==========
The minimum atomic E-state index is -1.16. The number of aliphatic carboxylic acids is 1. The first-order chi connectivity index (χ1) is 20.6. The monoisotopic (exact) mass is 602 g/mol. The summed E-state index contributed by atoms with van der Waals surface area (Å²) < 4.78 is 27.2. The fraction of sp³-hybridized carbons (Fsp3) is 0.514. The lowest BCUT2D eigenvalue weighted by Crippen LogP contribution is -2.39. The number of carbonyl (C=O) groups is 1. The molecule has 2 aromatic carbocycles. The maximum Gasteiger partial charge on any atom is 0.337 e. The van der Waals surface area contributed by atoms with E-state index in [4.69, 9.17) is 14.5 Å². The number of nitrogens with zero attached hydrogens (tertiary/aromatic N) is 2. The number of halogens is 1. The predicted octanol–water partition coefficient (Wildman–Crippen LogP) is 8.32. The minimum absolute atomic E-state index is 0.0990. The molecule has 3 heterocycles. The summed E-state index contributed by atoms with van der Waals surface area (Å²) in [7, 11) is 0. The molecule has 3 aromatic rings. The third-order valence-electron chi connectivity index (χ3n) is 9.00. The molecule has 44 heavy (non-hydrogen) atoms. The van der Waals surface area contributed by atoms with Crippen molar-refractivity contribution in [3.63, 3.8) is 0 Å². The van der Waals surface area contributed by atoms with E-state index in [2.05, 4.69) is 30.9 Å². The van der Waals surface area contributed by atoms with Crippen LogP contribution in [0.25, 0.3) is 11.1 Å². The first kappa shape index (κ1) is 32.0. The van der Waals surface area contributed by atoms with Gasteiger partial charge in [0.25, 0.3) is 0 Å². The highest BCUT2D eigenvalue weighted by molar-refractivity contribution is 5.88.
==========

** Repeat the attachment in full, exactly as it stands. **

The minimum atomic E-state index is -1.16. The number of aliphatic carboxylic acids is 1. The first-order chi connectivity index (χ1) is 20.6. The monoisotopic (exact) mass is 602 g/mol. The summed E-state index contributed by atoms with van der Waals surface area (Å²) < 4.78 is 27.2. The fraction of sp³-hybridized carbons (Fsp3) is 0.514. The lowest BCUT2D eigenvalue weighted by Crippen LogP contribution is -2.39. The number of carbonyl (C=O) groups is 1. The molecule has 2 aromatic carbocycles. The maximum Gasteiger partial charge on any atom is 0.337 e. The van der Waals surface area contributed by atoms with E-state index in [4.69, 9.17) is 14.5 Å². The number of nitrogens with zero attached hydrogens (tertiary/aromatic N) is 2. The number of halogens is 1. The predicted octanol–water partition coefficient (Wildman–Crippen LogP) is 8.32. The minimum absolute atomic E-state index is 0.0990. The molecule has 3 heterocycles. The summed E-state index contributed by atoms with van der Waals surface area (Å²) in [7, 11) is 0. The molecule has 3 aromatic rings. The third-order valence-electron chi connectivity index (χ3n) is 9.00. The molecule has 44 heavy (non-hydrogen) atoms. The van der Waals surface area contributed by atoms with Crippen molar-refractivity contribution in [3.63, 3.8) is 0 Å². The van der Waals surface area contributed by atoms with E-state index in [2.05, 4.69) is 30.9 Å². The van der Waals surface area contributed by atoms with Crippen LogP contribution in [0.25, 0.3) is 11.1 Å². The first kappa shape index (κ1) is 32.0. The van der Waals surface area contributed by atoms with Gasteiger partial charge in [0.25, 0.3) is 0 Å². The highest BCUT2D eigenvalue weighted by molar-refractivity contribution is 5.88.